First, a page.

You Decide

  1. Do you always believe the people in charge?
  2. Does freedom of speech make a society more safe?

Activities

  1. Imagine you live in a country where you cannot trust anything anyone says. Write a diary of your day and include as many lies as possible. One page will do.
  2. The closest communism came to collapse was the 1989 Tiananmen Square protests. Research this event and write a paragraph explaining why communism survived.

Some People Say...

“A healthy society should not have only one voice.”

Li Wenliang (1986-2020), Chinese doctor who first raised the alarm about Covid-19

What do you think?

Q & A

What do we know?
The virus has so far infected 70,000 people and killed over 1,500; the vast majority in the central Chinese province of Hubei. However, emergency measures have been taken across the entire country. The Chinese government managed to contain a previous outbreak (Sars) in 2002-3, which killed 774, but the current crisis is now on a much bigger scale. Next month, an annual conference of the Communist Party will give an indication of the state of the regime and its leader, President Xi.
What do we not know?
Authoritarian regimes are incredibly secretive and it is almost impossible to know what is going on in the corridors of power in Beijing. The communist government will give the appearance of strength and stability and, at some point, will announce “victory” over the virus. The truth will be much harder to establish. Experts disagree on two main points: is China really winning the battle against Covid-19? And will the crisis make the government stronger or weaker in the longer term?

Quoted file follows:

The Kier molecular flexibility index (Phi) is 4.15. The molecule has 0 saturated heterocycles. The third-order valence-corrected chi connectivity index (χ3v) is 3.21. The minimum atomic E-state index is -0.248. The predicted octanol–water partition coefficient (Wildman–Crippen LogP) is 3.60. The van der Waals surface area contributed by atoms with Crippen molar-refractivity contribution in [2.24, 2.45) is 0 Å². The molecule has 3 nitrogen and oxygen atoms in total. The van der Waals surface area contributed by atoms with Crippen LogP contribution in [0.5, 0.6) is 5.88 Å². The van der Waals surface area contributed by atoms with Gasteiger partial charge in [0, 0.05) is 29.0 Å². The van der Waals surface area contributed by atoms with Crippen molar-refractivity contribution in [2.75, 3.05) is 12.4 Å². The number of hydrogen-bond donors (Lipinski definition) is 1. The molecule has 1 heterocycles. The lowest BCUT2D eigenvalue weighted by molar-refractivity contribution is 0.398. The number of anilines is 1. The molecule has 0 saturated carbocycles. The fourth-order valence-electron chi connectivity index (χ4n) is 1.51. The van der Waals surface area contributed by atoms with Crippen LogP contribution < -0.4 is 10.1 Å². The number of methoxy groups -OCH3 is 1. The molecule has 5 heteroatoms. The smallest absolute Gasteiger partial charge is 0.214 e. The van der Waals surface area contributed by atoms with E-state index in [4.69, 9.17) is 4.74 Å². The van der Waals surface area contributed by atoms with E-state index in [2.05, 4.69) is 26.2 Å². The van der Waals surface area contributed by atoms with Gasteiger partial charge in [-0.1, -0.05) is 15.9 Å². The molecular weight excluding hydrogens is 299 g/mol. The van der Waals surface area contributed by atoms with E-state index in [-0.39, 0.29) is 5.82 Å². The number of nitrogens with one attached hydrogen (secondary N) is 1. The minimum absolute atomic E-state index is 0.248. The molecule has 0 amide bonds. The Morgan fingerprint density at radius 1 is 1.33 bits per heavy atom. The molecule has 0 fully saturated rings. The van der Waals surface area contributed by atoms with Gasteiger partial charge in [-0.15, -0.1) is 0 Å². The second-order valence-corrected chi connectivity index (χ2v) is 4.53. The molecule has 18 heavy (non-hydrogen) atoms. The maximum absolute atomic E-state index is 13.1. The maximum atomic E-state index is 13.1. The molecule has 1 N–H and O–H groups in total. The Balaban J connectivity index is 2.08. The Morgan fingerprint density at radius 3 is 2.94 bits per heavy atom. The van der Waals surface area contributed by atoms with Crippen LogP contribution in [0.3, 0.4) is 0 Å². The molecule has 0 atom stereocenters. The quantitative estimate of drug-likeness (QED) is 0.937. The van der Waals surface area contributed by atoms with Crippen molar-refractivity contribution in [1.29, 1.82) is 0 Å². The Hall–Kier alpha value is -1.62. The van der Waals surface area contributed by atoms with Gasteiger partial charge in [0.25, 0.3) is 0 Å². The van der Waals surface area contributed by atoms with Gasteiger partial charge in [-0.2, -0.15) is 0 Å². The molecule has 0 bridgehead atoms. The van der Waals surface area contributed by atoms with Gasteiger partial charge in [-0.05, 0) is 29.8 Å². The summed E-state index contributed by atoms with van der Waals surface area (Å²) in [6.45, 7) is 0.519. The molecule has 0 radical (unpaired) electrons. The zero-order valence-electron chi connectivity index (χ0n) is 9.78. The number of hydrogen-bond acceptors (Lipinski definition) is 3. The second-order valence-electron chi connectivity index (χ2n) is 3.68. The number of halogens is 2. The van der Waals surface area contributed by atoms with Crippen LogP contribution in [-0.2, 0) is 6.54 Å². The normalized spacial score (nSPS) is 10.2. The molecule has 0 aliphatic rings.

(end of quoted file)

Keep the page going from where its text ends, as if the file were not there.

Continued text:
Word Watch

Covid-19
The new official name for the disease spread by the coronavirus.
Martyr
Someone who is killed for their beliefs. Li Wenliang died from Covid-19, but the implication is that his death (and many others) could have been avoided if he had been allowed to speak freely.
Communist Party
The ruling political party in China. The Chinese CP controls every part of people’s lives, with power over where they live and work, how many children they can have, and who they can talk to.
Capitalist democracies
Political and economic systems based around free markets and the right to choose political representatives.
Authoritarian
A system of government that requires strict obedience to authorities.
Chernobyl
The largest nuclear disaster in history took place in 1987 in the Soviet Union. There, the communist government hid the scale of the incident and it is regarded as one of the causes of the collapse of the Soviet Union in 1989.
Great Famine
Sweeping reforms in China in 1959 caused three years of famine and the deaths of tens of millions of people.
Dissent
The holding or expression of opinions against those widely or officially held; disagreement.
Collectivist
Relating to the idea or value that groups are more important than individuals.

Subjects